Along with Denver’s booming economy, renters are drawn to the city for its mountain views, abundant outdoor activities, and (last but not least) legalized cannabis.

“We attribute the city’s appeal to its strong job growth, great climate, appeal to outdoors enthusiasts, and ease of transportation to other national and international destinations,” says Ryan Belinak, creator and team lead of Denver-based Live Urban Real Estate’s leasing division.

The rental costs in Denver, revealed

While Denver has a lot to offer, don’t expect cheap rent to come easy. Rents are relatively high in Denver, averaging $1,352 for a two-bedroom as of December 2019, according to Apartment List. Median rent nationally for a two-bedroom is $1,192.

Because of this, Belinak says, “We find that renters who can afford to rent here only do so for their initial lease term, and then they are on the hunt to purchase properties in the metro area.”

Despite its high housing costs, Denver remains more affordable than coastal tech hubs like San Francisco or Boston, Salviati says, adding that there’s also an outflow of renters to smaller, more affordable nearby metros like Colorado Springs, Boulder, and Fort Collins.

Here are the top 10 metros attracting renters:

  1. Denver, CO
  2. Baltimore, MD
  3. San Diego, CA
  4. Tampa, FL
  5. San Francisco, CA
  6. Boston, MA
  7. Seattle, WA
  8. Charlotte, NC
  9. Houston, TX
  10. St. Louis, MO

Top cities renters are leaving

As for cities that people are leaving behind, Orlando, FL, topped the list, according to Apartment List’s survey.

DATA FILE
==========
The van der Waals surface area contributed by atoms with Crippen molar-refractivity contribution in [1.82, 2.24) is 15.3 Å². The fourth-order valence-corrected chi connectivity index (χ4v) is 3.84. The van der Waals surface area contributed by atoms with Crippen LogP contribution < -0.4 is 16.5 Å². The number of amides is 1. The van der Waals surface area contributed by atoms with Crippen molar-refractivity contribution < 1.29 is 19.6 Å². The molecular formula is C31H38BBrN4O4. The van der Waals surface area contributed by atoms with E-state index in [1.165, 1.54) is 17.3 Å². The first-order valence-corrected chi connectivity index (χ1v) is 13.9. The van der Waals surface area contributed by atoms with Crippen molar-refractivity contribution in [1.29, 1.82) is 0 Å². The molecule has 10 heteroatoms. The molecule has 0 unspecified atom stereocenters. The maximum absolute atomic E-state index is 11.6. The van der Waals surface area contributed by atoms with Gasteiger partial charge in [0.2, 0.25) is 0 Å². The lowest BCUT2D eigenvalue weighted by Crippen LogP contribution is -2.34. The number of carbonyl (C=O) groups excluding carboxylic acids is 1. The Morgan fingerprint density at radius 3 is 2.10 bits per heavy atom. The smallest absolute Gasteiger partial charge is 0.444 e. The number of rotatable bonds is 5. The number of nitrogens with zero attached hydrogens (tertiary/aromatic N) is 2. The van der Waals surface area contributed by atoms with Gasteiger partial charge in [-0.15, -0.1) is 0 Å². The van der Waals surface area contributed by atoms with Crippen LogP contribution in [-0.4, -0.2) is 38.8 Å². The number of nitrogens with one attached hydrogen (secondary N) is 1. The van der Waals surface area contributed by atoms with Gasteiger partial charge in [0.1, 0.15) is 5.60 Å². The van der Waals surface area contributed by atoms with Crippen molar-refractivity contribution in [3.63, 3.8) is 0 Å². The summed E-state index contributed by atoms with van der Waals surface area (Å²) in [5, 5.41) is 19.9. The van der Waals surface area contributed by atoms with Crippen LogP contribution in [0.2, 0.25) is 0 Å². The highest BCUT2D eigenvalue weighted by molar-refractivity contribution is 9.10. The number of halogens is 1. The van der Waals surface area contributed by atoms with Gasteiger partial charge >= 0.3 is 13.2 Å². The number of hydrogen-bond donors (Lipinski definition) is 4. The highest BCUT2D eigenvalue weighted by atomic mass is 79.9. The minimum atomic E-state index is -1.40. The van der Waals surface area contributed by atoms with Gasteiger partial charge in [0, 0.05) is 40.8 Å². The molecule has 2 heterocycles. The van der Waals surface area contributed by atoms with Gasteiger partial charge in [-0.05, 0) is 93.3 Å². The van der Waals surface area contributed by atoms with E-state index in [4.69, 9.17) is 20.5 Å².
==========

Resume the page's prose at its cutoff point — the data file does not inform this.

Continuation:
Home to Walt Disney World and several other theme parks, Orlando is mobbed with tourists, which could be a turnoff to local renters. Plus the job market here is largely tourist-related, with low wages that don’t exactly inspire people to stick around.

“The nature of that job growth is very different than what we’re seeing in Denver,” Salviati says. “Orlando’s economy is dominated by the tourism industry, which is highly cyclical, and workers generally earn lower salaries. Workers tend to be less attached to low-wage jobs, which may explain the high share of renters who are looking to leave the area.”

Making matters worse, Orlando’s housing costs aren’t even that low, either, with the average rent on a two-bedroom apartment being $1,295.

Even though renters are looking to get out of Orlando, many want to stay in Florida, with Miami and Tampa as top destinations they’re flocking to next. Salviati says these metros are larger with more diversified economies.